The UK is in a special position because of Brexit, its departure from the European Union. It is now a third country and so the new SCCs do not apply to it. All data transfers from the UK to third countries may still rely on the EU’s old SCCs and the and the additional requirement of TIAs. In the longer term, the UK will formulate its own guidance and standard clauses for international transfers.                                                                                                  

Inside the Standard Contractual Clauses (SCCs) Project

For the largest companies and organisations, similar contract remediation projects took place in 2010, 2014 and between 2015 and 2016 after the Schrems I case invalidated EU/US Safe Harbor.  Work may also have been done in the lead up to May 2018, when GDPR fully came into force. Lessons from these previous efforts can inform current and future SCC projects. However, current SCC implementation projects will be more complicated because of the detailed requirements of GDPR, more complex supply chains, modern cloud computing services, the presence of big data stores and the use of modern pseudonymisation, hashing and anonymisation techniques.

For SCC projects, here is the Insider’s Guide to effective planning and delivery:

  • The Data Strategy

Companies and organisations should adopt a clear strategy position about their data and international data flows. The new EU SCCs should not be implemented only as a “papering exercise.” The work should complement the strategy and seek savings, economies of scale and innovation. Supply chains could be simplified, international data flows trimmed and data processors audited and removed, if necessary.

  • Data Flows, Risks and Records of Processing Activities (ROPA)

Adopting the new SCCs could also allow organisations to put their global data protection compliance credentials to the test. It is an opportunity to mature Records of Processing Activities under Article 30 of the GDPR. Transfer Impact Assessments can be used to risk assess countries, sectors and organisations as a way of identifying, managing and reducing risks. The risk-based approach should be comprehensive and cover political, economic, human rights, regulatory, international sanctions and information security risks. With this information, companies and organisations could then seek to add contractual, organisational or technical safeguards to respond to these risks.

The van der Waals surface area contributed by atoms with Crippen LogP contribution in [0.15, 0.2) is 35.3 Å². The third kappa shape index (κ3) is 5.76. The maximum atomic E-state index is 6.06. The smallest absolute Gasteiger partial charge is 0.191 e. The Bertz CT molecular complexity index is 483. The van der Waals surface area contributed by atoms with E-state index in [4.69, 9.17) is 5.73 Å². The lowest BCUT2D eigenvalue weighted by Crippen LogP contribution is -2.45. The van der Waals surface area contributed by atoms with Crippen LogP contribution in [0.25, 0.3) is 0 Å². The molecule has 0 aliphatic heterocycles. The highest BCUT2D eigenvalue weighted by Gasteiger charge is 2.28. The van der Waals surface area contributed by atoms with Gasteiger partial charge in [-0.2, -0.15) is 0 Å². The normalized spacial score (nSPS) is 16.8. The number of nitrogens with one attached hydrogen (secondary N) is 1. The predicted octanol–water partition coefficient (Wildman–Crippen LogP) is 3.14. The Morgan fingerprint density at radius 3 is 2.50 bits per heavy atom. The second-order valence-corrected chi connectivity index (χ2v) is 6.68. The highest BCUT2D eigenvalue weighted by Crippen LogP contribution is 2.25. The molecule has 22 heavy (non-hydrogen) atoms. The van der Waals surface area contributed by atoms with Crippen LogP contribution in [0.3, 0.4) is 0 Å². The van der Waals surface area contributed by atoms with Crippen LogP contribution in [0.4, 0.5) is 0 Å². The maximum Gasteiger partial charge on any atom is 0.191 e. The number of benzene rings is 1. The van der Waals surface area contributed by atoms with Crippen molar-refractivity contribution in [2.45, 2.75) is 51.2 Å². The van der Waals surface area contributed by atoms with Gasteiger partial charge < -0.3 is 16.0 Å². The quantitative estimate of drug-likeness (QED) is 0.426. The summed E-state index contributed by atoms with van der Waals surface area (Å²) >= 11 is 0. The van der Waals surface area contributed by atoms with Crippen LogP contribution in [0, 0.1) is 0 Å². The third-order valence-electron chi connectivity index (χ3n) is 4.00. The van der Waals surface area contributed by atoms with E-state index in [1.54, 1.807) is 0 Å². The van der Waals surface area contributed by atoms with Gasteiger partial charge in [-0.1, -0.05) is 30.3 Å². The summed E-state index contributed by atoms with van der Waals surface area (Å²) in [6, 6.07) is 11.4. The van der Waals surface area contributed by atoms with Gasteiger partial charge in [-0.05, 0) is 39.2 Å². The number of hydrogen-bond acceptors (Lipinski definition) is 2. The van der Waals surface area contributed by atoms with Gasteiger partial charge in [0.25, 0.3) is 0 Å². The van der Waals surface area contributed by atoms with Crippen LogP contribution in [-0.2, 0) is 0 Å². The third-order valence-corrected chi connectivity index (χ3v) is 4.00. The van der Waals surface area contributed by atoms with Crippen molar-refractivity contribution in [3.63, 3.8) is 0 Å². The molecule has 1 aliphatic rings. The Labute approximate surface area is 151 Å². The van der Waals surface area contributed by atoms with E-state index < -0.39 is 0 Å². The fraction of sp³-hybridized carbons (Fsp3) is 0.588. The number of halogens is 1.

• The Project Plan and The Multidisciplinary Team

Effective SCC implementation requires a clear project plan and resources, including a realistic and flexible financial budget. Even more important, is a multidisciplinary team including the Data Protection Office (or Data Protection Professionals), Information Security, procurement, the legal team, the service managers, audit and compliance teams. The combined knowledge of these teams, when well organised, can add detail and precision to the work. Service managers and procurement teams often know most about contracting partners, because of their day to day experience and often long-established relationships. External advisors and technology solutions may help to expand the expertise and improve benchmarking.

  • Communication, Patience and Dynamism

It is important to remember that the EU SCCs will test supply chains and the relationships between Data Exporters and Data Importers. Communication at every level within each organisation and between the contracting parties is vital. A recognition that each party may prioritise and timetable contractual changes differently, is important. The SCC project can also become a place where other important issues are contested. This includes existing contract performance issues, contractual warranties, indemnities, information security schedules, key performance indicators, insurance, price and audit rights. Patience is required and the ability to remember the key reasons for the data sharing and data transfers. Timetables may slip, but each party should retain enthusiasm and dynamism to gain the required signatures and move to contract performance.    

For assistance with EU/UK Standard Contractual Clauses Projects, Legal and Regulatory support, EU GDPR compliance, adopting data privacy certifications and Codes of Practice, contact  PrivacySolved:

Telephone:  +44 (0) 207 175 9771 (London)

Telephone:  +353 1 960 9370 (Dublin)

Email: contact@privacysolved.com